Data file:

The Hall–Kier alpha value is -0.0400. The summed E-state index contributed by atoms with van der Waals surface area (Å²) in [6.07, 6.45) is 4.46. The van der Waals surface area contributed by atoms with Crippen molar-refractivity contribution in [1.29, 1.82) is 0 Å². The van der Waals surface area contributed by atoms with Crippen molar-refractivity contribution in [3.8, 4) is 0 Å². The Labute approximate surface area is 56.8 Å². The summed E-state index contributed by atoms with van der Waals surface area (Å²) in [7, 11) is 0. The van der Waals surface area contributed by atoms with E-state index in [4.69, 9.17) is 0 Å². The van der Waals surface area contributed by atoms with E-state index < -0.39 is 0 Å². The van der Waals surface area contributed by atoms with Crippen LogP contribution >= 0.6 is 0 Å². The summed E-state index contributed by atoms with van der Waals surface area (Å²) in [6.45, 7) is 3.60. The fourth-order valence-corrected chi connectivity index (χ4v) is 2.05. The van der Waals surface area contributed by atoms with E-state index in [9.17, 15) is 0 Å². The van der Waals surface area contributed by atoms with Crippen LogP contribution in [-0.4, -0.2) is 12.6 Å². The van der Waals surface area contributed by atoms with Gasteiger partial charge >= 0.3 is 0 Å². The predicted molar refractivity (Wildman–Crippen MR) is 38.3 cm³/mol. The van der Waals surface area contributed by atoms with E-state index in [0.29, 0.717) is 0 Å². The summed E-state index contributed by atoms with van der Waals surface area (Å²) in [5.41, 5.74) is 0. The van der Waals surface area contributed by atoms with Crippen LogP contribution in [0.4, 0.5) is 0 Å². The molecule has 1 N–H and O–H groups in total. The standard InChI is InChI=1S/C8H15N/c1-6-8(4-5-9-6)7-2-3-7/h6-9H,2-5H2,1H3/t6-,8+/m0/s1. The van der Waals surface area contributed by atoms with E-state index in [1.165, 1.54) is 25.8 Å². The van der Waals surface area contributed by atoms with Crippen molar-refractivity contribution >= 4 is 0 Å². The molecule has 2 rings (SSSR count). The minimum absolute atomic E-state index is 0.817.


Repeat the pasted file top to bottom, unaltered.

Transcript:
The Hall–Kier alpha value is -0.0400. The summed E-state index contributed by atoms with van der Waals surface area (Å²) in [6.07, 6.45) is 4.46. The van der Waals surface area contributed by atoms with Crippen molar-refractivity contribution in [1.29, 1.82) is 0 Å². The van der Waals surface area contributed by atoms with Crippen molar-refractivity contribution in [3.8, 4) is 0 Å². The Labute approximate surface area is 56.8 Å². The summed E-state index contributed by atoms with van der Waals surface area (Å²) in [7, 11) is 0. The van der Waals surface area contributed by atoms with E-state index in [4.69, 9.17) is 0 Å². The van der Waals surface area contributed by atoms with E-state index < -0.39 is 0 Å². The van der Waals surface area contributed by atoms with Crippen LogP contribution >= 0.6 is 0 Å². The summed E-state index contributed by atoms with van der Waals surface area (Å²) in [6.45, 7) is 3.60. The fourth-order valence-corrected chi connectivity index (χ4v) is 2.05. The van der Waals surface area contributed by atoms with E-state index in [9.17, 15) is 0 Å². The van der Waals surface area contributed by atoms with Crippen LogP contribution in [-0.4, -0.2) is 12.6 Å². The van der Waals surface area contributed by atoms with Gasteiger partial charge >= 0.3 is 0 Å². The predicted molar refractivity (Wildman–Crippen MR) is 38.3 cm³/mol. The van der Waals surface area contributed by atoms with E-state index in [0.29, 0.717) is 0 Å². The summed E-state index contributed by atoms with van der Waals surface area (Å²) in [5.41, 5.74) is 0. The van der Waals surface area contributed by atoms with Crippen LogP contribution in [0.4, 0.5) is 0 Å². The molecule has 1 N–H and O–H groups in total. The standard InChI is InChI=1S/C8H15N/c1-6-8(4-5-9-6)7-2-3-7/h6-9H,2-5H2,1H3/t6-,8+/m0/s1. The van der Waals surface area contributed by atoms with E-state index in [1.165, 1.54) is 25.8 Å². The van der Waals surface area contributed by atoms with Crippen molar-refractivity contribution >= 4 is 0 Å². The molecule has 2 rings (SSSR count). The minimum absolute atomic E-state index is 0.817.